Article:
Sunshine Coast business wants native honey to go worldwide –
ANNE Ross wants a bee hive in every Sunshine Coast backyard. And the Hive Haven managing director’s grand plans are on the cusp of becoming a reality.
The Sunshine Coast business is set to transform native bee honey from a cottage industry into a sustainable export market with funding from the Queensland Government’s Advance Queensland Ignite Ideas Fund.
Minister for Innovation Leeanne Enoch said the Beerburrum business would receive $99,918 in funding.
It will use it to manufacture its innovative stingless native bee hive, investigate a method for stabilising stingless native honey for local and export commercial use, and explore agri-business scalability for native bee farming.
“For thousands of years, Aboriginal and Torres Strait Islander people have collected stingless native honey as both a food and medicine source,” Ms Enoch said.
“Now with the European honey bee in rapid decline, native stingless bees are increasingly seen as the future of food crop pollination.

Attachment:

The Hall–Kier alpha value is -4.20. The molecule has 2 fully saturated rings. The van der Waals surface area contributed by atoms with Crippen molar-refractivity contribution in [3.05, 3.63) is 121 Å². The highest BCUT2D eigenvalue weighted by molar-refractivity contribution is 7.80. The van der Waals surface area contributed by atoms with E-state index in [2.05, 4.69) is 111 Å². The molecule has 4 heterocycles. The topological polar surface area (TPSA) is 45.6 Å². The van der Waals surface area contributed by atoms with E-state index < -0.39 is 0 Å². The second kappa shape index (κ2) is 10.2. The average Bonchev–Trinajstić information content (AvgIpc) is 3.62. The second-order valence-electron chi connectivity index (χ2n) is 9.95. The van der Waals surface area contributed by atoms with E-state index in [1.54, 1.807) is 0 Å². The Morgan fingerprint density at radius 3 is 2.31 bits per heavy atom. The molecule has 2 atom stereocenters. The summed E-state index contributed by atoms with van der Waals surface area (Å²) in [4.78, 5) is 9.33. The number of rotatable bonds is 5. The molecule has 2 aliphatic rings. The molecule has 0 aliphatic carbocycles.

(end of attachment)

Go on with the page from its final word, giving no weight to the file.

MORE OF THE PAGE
“Through the funding, we are providing innovative businesses like Hive Haven with the financial support to take their clever ideas to the next level.”
Ms Ross said the funding would enable the company to scale up native honey production levels and take a step towards its dream.
“We are excited to be building a commercial future for Australian stingless native bees,” Ms Ross said.
“The Queensland climate lends itself to native honey production and pollination.
“Native bee farming is a growing agri-business that lends itself to both rural and urban settings throughout many regions of Queensland.”
Native honey has a distinctive eucalyptus and tangy lemon flavour.
Ms Ross said Hive Haven would work with University of Queensland researchers to reduce the water content of native honey to stabilise its shelf life to improve its appeal as an export product.
She said Hive Haven would also work with researchers from the Queensland University of Technology in temperature testing, to determine how to keep it below 40 degrees in the hives to preserve the integrity of the colony.
“Native bee products will create employment in research, the export sector and food and medical industries,” Ms Ross said.
“Our first goal is to see Australian stingless native honey on the menu of not only our finest restaurants here in Australia, but throughout Asia as well.
“We will continue to build our product portfolio and expand our research to value add the beneficial properties of Australian stingless native honey.”
The Ignite Ideas Fund is part of the Queensland Government’s $420 million Advance Queensland initiative designed to develop new products and create jobs.
BUSY BEE: Ann Ross of Hive Haven is working towards a commercial future for Australian stingless native bees.